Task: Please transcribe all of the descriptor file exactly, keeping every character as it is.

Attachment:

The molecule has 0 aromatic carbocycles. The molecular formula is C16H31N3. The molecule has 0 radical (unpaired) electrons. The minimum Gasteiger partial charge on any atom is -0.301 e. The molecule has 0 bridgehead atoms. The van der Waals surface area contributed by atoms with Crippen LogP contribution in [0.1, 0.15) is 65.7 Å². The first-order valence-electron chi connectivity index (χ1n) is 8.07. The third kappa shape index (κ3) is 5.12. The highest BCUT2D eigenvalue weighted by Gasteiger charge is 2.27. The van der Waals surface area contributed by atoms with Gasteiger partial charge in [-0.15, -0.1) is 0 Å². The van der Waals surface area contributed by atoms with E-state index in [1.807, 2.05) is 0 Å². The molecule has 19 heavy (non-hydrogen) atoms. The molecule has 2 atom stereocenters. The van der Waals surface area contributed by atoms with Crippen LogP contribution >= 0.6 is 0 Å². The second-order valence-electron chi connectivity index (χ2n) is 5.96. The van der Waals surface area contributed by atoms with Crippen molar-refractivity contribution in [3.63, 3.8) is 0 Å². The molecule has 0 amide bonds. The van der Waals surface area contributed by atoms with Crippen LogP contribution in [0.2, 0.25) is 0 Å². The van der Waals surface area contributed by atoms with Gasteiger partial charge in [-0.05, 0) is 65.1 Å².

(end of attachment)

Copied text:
The molecule has 0 aromatic carbocycles. The molecular formula is C16H31N3. The molecule has 0 radical (unpaired) electrons. The minimum Gasteiger partial charge on any atom is -0.301 e. The molecule has 0 bridgehead atoms. The van der Waals surface area contributed by atoms with Crippen LogP contribution in [0.1, 0.15) is 65.7 Å². The first-order valence-electron chi connectivity index (χ1n) is 8.07. The third kappa shape index (κ3) is 5.12. The highest BCUT2D eigenvalue weighted by Gasteiger charge is 2.27. The van der Waals surface area contributed by atoms with Gasteiger partial charge in [-0.15, -0.1) is 0 Å². The van der Waals surface area contributed by atoms with E-state index in [1.807, 2.05) is 0 Å². The molecule has 19 heavy (non-hydrogen) atoms. The molecule has 2 atom stereocenters. The van der Waals surface area contributed by atoms with Crippen LogP contribution >= 0.6 is 0 Å². The second-order valence-electron chi connectivity index (χ2n) is 5.96. The van der Waals surface area contributed by atoms with Crippen molar-refractivity contribution in [3.63, 3.8) is 0 Å². The molecule has 0 amide bonds. The van der Waals surface area contributed by atoms with Crippen LogP contribution in [0.2, 0.25) is 0 Å². The van der Waals surface area contributed by atoms with Gasteiger partial charge in [-0.05, 0) is 65.1 Å².